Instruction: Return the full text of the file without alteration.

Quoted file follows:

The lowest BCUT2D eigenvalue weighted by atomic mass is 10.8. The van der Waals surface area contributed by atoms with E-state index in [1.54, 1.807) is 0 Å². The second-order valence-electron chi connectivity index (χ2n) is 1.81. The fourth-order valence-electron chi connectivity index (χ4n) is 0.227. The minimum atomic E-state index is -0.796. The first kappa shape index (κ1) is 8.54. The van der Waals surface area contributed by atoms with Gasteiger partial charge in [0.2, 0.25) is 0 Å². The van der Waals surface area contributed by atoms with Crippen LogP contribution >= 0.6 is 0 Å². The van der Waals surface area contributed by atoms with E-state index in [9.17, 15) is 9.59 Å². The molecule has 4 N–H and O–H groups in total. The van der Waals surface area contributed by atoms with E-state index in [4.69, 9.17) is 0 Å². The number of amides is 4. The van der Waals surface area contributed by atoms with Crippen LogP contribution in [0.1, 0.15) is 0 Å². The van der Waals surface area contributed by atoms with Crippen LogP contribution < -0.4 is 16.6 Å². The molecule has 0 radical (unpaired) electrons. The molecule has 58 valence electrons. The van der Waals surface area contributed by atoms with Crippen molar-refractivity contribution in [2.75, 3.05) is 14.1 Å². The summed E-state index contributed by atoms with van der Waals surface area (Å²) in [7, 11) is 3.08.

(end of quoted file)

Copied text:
The lowest BCUT2D eigenvalue weighted by atomic mass is 10.8. The van der Waals surface area contributed by atoms with E-state index in [1.54, 1.807) is 0 Å². The second-order valence-electron chi connectivity index (χ2n) is 1.81. The fourth-order valence-electron chi connectivity index (χ4n) is 0.227. The minimum atomic E-state index is -0.796. The first kappa shape index (κ1) is 8.54. The van der Waals surface area contributed by atoms with Gasteiger partial charge in [0.2, 0.25) is 0 Å². The van der Waals surface area contributed by atoms with Crippen LogP contribution >= 0.6 is 0 Å². The van der Waals surface area contributed by atoms with E-state index in [9.17, 15) is 9.59 Å². The molecule has 4 N–H and O–H groups in total. The van der Waals surface area contributed by atoms with E-state index in [4.69, 9.17) is 0 Å². The number of amides is 4. The van der Waals surface area contributed by atoms with Crippen LogP contribution in [0.1, 0.15) is 0 Å². The van der Waals surface area contributed by atoms with Crippen LogP contribution < -0.4 is 16.6 Å². The molecule has 0 radical (unpaired) electrons. The molecule has 58 valence electrons. The van der Waals surface area contributed by atoms with Crippen molar-refractivity contribution in [2.75, 3.05) is 14.1 Å². The summed E-state index contributed by atoms with van der Waals surface area (Å²) in [7, 11) is 3.08.